Laxer says, “One thing I do is teach people how to lobby while keeping your sanity. If we can have a civil discussion, if we can change one mind, that sends out ripples of change.”
“I believe in ‘counsel culture’ replacing cancel culture,” Wilk said. No one ever became more tolerant or accepting by knowing less about a subject. But having conversations about religion (or race or politics or parenting) is hard.
Wilk suggests these conversations not happen in the heat of the moment or in public, but later, one-on-one, you might calmly say, “I felt what you said was antisemitic.”
“When political leaders and celebrities express antisemitic views, their influence on wide swaths of society is real. Having someone important say it gives credence to the words,” Wilk said.
At Florida Atlantic University, “Ye is Right” protesters flooded the walkways after Kanye West spewed his antisemitic “death con 3” tweets. In response, the university’s House of Representatives passed a resolution condemning antisemitism and supporting the Jewish community with a vote of 25-0. The measure was proposed by student representative Inbal Shachar, a Jewish student leader, who said, “It takes courage to generate such change.”
It is hard to shout down the opposition. We’re not going to win a war of angry words, Wilk said. Instead, we need to speak smart. “They’re using their voices. We need the courage to use ours.”
Janis Fontaine writes about people of faith, their congregations, causes and community events. Contact her at firstname.lastname@example.org.
Local reports of antisemitism, 2022
Vandalism, Boca Raton: A swastika was found on a lifeguard station on a public beach.
Harassment, Boca Raton: A student made an antisemitic comment to members of the competing team during a school basketball game, stating, “Hitler should have finished the job.”
Harassment, Boca Raton: Comments were posted in the chat of a synagogue’s Shabbat service livestream, including antisemitic, racist and homophobic slurs.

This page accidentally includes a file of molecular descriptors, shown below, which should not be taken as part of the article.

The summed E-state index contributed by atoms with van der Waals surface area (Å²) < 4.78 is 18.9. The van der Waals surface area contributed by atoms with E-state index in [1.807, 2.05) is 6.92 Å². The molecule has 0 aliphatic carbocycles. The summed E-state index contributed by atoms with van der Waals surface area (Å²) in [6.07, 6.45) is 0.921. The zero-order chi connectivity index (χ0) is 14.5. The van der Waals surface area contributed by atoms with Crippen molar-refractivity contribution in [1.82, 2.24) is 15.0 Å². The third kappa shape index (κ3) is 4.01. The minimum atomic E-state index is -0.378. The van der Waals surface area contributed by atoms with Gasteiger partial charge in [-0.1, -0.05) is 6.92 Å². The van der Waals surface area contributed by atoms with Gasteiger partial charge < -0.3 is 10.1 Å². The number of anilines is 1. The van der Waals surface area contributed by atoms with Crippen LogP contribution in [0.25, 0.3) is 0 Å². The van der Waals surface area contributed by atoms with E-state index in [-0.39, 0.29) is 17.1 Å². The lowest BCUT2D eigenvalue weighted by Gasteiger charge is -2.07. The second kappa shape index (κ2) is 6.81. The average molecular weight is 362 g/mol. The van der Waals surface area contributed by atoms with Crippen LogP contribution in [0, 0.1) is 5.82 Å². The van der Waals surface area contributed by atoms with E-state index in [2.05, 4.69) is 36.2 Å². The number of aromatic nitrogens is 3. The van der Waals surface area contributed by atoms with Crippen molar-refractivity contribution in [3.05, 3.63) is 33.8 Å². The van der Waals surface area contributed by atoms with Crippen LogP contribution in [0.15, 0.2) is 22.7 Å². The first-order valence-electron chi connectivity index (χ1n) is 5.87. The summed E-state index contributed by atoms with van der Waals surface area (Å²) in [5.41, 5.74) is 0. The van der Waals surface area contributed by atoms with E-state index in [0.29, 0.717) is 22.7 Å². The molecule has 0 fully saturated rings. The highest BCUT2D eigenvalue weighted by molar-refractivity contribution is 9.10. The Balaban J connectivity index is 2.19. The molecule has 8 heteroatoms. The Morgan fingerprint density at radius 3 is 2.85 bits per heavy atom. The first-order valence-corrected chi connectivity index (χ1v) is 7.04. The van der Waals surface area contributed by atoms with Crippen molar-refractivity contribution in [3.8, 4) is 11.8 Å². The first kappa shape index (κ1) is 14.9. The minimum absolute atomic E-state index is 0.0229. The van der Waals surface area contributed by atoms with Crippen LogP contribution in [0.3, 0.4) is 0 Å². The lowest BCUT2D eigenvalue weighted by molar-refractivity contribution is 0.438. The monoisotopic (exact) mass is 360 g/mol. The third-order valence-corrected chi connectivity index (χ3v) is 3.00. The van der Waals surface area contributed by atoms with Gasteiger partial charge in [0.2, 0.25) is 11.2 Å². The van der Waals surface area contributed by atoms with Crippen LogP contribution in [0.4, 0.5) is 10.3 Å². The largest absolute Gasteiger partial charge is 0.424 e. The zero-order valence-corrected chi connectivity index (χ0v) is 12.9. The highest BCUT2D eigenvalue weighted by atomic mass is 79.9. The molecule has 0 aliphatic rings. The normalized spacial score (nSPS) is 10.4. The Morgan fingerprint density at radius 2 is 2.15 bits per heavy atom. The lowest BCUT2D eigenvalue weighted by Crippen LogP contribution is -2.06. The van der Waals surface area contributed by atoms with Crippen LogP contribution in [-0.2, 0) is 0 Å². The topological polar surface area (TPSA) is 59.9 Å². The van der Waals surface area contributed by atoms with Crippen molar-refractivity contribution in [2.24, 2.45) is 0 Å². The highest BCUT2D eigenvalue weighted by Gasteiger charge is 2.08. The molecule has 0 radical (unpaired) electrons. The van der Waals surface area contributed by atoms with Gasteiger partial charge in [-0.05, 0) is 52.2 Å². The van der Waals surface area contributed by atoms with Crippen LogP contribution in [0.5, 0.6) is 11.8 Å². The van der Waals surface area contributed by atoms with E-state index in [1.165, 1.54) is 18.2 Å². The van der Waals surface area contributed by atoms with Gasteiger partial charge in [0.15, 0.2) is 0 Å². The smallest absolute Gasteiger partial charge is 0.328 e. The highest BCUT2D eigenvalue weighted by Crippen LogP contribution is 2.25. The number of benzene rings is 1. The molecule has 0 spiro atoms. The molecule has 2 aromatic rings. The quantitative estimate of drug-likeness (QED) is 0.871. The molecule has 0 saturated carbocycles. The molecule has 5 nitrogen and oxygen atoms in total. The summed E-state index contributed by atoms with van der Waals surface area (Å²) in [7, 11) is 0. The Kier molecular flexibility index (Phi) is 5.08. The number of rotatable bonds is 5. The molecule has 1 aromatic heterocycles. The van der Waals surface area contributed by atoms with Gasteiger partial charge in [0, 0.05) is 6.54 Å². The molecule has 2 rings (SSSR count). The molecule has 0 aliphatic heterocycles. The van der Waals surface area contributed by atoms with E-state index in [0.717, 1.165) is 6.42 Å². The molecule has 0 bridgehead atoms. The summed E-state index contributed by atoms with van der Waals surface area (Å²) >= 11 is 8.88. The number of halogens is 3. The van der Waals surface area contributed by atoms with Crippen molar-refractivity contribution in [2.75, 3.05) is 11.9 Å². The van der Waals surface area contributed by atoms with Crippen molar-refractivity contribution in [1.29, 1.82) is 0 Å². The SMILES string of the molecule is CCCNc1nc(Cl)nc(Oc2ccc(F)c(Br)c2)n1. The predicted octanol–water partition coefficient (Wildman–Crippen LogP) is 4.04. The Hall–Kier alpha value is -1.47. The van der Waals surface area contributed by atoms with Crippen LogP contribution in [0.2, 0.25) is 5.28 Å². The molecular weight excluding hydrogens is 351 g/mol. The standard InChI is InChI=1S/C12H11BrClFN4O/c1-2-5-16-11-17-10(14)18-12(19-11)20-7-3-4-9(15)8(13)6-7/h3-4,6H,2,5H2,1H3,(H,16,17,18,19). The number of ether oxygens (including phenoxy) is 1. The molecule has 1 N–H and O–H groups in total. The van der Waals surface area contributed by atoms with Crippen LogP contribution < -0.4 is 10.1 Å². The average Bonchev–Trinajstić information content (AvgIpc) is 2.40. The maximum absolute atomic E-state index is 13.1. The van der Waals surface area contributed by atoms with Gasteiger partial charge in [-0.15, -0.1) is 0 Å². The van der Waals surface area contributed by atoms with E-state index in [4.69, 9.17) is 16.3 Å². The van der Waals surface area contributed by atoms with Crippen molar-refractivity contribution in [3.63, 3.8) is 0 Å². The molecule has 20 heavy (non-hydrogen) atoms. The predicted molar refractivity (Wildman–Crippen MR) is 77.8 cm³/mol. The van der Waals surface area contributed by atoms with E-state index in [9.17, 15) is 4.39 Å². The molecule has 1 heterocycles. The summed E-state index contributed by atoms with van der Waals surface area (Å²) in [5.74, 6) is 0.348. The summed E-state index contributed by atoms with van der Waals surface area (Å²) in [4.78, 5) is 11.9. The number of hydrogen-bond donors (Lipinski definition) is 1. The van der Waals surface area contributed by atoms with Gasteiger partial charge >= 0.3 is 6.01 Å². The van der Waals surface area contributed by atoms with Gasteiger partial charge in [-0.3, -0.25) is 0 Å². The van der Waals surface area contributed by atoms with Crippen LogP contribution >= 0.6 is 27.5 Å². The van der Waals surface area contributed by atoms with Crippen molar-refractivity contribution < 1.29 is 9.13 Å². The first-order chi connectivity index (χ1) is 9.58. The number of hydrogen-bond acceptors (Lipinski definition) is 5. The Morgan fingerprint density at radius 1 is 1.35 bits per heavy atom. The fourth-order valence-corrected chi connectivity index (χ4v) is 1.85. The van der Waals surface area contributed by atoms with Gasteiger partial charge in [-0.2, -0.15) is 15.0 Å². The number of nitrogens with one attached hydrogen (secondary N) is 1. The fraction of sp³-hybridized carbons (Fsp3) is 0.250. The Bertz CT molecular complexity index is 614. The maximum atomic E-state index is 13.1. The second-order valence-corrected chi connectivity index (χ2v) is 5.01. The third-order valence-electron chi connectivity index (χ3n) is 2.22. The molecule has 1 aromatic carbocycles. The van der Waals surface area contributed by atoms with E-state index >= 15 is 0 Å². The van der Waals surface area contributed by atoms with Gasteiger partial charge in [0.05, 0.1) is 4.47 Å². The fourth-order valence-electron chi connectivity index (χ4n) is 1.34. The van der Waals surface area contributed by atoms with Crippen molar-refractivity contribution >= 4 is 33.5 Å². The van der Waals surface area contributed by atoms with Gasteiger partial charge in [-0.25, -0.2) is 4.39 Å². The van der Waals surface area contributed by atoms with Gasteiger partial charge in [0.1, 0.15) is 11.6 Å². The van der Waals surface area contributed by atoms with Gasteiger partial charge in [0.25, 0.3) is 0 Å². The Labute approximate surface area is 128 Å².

Harassment, Palm Beach: Staffers at a synagogue received a message through their website that said, “Zionism is racism. ‘Israel’ is an apartheid-racist-terrorist state. It will fall sooner than later.”
Harassment, Boca Raton: Antisemitic fliers praising Hitler were distributed in a residential neighborhood.
Harassment, Boca Raton: The Goyim Defense League, which the Anti-Defamation League calls a hate group, distributed propaganda that read, “Every single aspect of gun control is Jewish” and “Every single aspect of mass immigration is Jewish.”
Harassment, Boynton Beach: Two people got into a verbal altercation when one stated to a Jewish neighbor, “You’re a psychotic Jew who can’t raise herself without her parents’ Jew money.”
Harassment, Palm Beach: A synagogue received a fax of an anti-abortion flier that said, “Rabbis will be held accountable for ignoring God’s word and the responsibility to teach their congregations! So make the right choice. God bless you for choosing Him.”
Harassment, Boca Raton: A synagogue received a violent antisemitic message via an online contact form.
Harassment, Palm Beach: A synagogue received a violent antisemitic message that voiced support for the Holocaust.
Harassment, Palm Beach: A synagogue received a threatening antisemitic message via an online contact form.
Harassment, Boca Raton: A Jewish day school received a threatening phone call.
Harassment, Boynton Beach: A Jewish nonprofit received an antisemitic email.
SOURCE: Anti-Defamation League